The Washington Wizards are floundering at 7-12. While the Wizards are only two games back of the eighth seed in the Eastern Conference, the dysfunction in Washington is leading to widespread speculation that the organization will blow things up and trade away major players like John Wall or Bradley Beal. “John Wall is a very different situation [from Bradley Beal],” said Wojnarowski on the Woj Pod. “You can count on one hand, and probably with just a couple of fingers places that really might have interest in taking his contract on and what it all means to bring him in. “I would never say there’s no market for John Wall, but I think Bradley Beal has a much broader market. But if Washington was going to do something, they would have to get every last asset they could for Bradley Beal.”
The Wizards are reportedly willing to trade anyone on their roster. That sparked wishful speculation around the country about Washington’s most valuable player, Bradley Beal. His apparent unhappiness only increased hope. But... Zach Lowe of ESPN: "I think what they’re asking for Beal, from what I’ve heard, makes him functionally not available. But maybe. Maybe some team throws the Brinks truck or their price comes down."
The Charlotte Hornets have inquired with the Washington Wizards about the possibility of acquiring shooting guard Bradley Beal, an informed source confirmed Tuesday. The source didn’t identify what the Hornets have offered for Beal, a 6-foot-5 guard averaging 21.5 points this season, or whether any progress has been made toward a deal. Beal could be the second scoring option to point guard Kemba Walker this team has lacked in an 8-8 season. Walker is coming off two games in which he scored a combined 103 points. He is the NBA’s leading scorer at 29.6 points per game.
Though an ESPN report suggested that the Wizards are willing to move anyone on the roster in possible trades — including cornerstones Wall and Beal — league sources dispute whether that’s a plan the franchise is truly willing to execute. For one, the value for every Wizard, including the all-star backcourt, couldn’t be any lower than it is right now. Some have suggested that a public shaming might be a necessary wake-up call for players who have become way too comfortable with the fat contracts owner Ted Leonsis has handed out in recent years.
“With the news we had today, that’s either going to boost us or fuck us up a little bit,” Bradley Beal told The Athletic after Monday’s practice. “We’ll see. “We’ve already aired out a lot of our problems the last couple of years. It’s not like any of our stuff is a secret,” Beal said. “We just got to do it on the floor. It’s not like we have bad character guys or bad guys. We’re just not getting it [done] in between the lines… Maybe it’s entitlement. Maybe we’re too cool. Maybe we feel we can flip it on a switch. All the things we’ve said in the past that’s been a problem with us. I don’t know. That’s the annoying part about it. You can’t pinpoint it as one thing.”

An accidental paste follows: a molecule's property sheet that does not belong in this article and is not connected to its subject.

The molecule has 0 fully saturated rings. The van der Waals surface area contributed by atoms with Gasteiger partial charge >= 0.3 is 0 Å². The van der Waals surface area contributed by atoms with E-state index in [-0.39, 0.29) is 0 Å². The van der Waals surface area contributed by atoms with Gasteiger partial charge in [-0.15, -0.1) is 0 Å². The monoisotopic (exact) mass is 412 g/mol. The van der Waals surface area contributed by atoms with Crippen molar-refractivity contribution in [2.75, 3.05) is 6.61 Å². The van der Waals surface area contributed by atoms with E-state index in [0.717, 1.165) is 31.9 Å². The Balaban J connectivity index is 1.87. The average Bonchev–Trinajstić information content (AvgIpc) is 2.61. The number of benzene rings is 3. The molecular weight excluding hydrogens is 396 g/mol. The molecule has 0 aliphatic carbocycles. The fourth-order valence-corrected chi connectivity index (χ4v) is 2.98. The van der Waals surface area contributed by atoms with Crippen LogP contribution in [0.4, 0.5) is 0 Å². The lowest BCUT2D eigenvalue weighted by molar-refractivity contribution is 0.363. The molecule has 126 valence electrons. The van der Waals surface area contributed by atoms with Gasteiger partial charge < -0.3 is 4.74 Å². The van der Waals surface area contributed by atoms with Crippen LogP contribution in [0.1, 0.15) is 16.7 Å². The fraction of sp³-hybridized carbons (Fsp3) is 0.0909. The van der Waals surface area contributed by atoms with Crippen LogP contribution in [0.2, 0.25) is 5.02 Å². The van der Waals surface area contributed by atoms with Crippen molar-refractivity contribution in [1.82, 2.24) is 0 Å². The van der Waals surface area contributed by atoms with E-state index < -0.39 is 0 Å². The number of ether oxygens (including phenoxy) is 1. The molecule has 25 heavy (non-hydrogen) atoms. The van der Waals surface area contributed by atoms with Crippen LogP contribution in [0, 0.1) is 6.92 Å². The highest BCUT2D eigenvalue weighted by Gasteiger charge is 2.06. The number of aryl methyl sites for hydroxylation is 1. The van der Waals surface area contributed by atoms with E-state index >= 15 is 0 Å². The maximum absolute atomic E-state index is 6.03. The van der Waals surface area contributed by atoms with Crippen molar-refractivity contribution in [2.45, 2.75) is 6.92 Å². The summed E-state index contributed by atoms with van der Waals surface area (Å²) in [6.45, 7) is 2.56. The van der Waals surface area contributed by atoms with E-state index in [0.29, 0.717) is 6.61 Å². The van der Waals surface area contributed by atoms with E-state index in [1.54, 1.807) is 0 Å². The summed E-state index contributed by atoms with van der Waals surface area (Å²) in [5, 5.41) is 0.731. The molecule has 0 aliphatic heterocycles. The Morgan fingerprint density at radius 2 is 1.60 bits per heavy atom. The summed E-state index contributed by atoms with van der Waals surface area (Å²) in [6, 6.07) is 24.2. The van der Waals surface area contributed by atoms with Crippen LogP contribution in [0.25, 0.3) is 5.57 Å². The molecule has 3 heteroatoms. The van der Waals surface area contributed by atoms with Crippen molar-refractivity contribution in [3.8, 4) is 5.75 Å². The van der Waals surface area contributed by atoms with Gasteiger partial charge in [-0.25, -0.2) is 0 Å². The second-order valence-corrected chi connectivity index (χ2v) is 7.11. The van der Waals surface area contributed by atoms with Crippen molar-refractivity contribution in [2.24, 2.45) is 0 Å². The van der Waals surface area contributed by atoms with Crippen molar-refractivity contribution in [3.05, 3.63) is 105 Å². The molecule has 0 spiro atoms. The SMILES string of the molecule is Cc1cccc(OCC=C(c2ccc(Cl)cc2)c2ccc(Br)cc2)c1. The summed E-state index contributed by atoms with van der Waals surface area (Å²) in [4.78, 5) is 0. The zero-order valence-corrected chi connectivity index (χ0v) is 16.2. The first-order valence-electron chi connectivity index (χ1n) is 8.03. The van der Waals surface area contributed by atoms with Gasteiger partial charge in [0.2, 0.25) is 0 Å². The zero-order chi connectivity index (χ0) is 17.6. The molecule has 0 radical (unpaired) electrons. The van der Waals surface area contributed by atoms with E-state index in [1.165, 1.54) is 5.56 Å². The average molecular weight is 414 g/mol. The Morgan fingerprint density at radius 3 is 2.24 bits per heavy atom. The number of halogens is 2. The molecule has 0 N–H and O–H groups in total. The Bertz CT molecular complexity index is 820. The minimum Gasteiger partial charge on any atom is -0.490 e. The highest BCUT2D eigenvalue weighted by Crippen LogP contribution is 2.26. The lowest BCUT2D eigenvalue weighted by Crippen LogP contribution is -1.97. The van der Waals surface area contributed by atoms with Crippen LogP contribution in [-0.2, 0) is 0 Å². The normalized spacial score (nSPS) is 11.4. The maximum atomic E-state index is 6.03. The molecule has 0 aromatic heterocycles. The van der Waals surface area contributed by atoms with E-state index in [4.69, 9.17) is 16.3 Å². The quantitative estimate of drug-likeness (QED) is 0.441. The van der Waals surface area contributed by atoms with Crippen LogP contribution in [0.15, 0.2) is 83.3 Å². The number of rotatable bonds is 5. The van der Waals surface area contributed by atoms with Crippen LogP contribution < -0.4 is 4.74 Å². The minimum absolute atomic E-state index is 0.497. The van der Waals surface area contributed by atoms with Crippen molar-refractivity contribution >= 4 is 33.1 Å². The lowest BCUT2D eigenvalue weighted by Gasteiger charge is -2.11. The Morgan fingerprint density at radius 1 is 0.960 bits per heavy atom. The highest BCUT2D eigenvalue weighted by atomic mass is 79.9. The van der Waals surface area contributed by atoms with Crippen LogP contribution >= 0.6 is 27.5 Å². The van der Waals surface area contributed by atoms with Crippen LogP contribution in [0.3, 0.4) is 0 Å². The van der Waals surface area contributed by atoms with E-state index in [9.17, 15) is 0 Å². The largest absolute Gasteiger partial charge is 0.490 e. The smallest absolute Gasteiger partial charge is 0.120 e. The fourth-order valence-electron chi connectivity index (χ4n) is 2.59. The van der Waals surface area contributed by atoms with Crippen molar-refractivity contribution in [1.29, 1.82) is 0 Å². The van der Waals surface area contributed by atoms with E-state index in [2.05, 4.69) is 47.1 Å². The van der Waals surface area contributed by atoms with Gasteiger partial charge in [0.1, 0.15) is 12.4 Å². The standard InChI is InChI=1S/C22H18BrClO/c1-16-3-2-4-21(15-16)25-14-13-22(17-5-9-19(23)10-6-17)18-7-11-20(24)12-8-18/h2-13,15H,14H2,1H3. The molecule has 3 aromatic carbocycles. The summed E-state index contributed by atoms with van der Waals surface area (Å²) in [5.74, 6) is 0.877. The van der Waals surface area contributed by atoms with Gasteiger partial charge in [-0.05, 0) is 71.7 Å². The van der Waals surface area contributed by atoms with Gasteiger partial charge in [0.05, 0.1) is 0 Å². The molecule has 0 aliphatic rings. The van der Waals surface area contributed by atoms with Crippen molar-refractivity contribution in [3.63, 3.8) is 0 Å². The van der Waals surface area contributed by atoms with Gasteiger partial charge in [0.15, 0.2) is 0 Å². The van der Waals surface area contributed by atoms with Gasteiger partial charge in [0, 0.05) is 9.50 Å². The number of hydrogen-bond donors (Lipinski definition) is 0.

In talking with people around the league, it’s clear that Beal’s value stands high and above Porter’s or Wall’s. Beal has three years and $81 million remaining on his contract, including this season, generally considered fair value.
But the Wizards have made no attempt to include Beal in any sort of legitimate trade discussions, according to sources.
Candace Buckner: While reporting this story, I've learned that in spite of Bradley Beal's heat-of-the-moment comments directed at #Wizards President Ernie Grunfeld, in which he said something along to the lines of 'I'm sick of this sh --!' ... Beal has NOT requested a trade,
The Wizards’ thoughts of trading either Wall or Beal are very preliminary, according to a person familiar with the situation. By putting this information out there, they are simply letting other teams know they will listen. Despite the whirlwind of reports, any major deal would likely take a long time to orchestrate. The Wizards would likely take months to lay the groundwork, even if matters get worse on the court.
Although Washington may be floundering during a 5-11 start to the season, there is a belief that the team has zero plans to move on from either of its franchise cornerstones, based on conversations with multiple league sources who have familiarity with the Wizards and how their front office operates. A Wizards spokesman, meanwhile, cited team policy by saying President of Basketball Operations Ernie Grunfeld “doesn’t comment on rumors, so he won’t comment on this one.”
When asked if he would be “surprised” if the Wizards made a deal involving Wall or Beal, Brooks responded: “I mean, like I said, the start that we’re having, there’s going to be rumors. It’s just part of the business. It’s just part of it. I’ve been in the league a long time, that’s just always been the case.”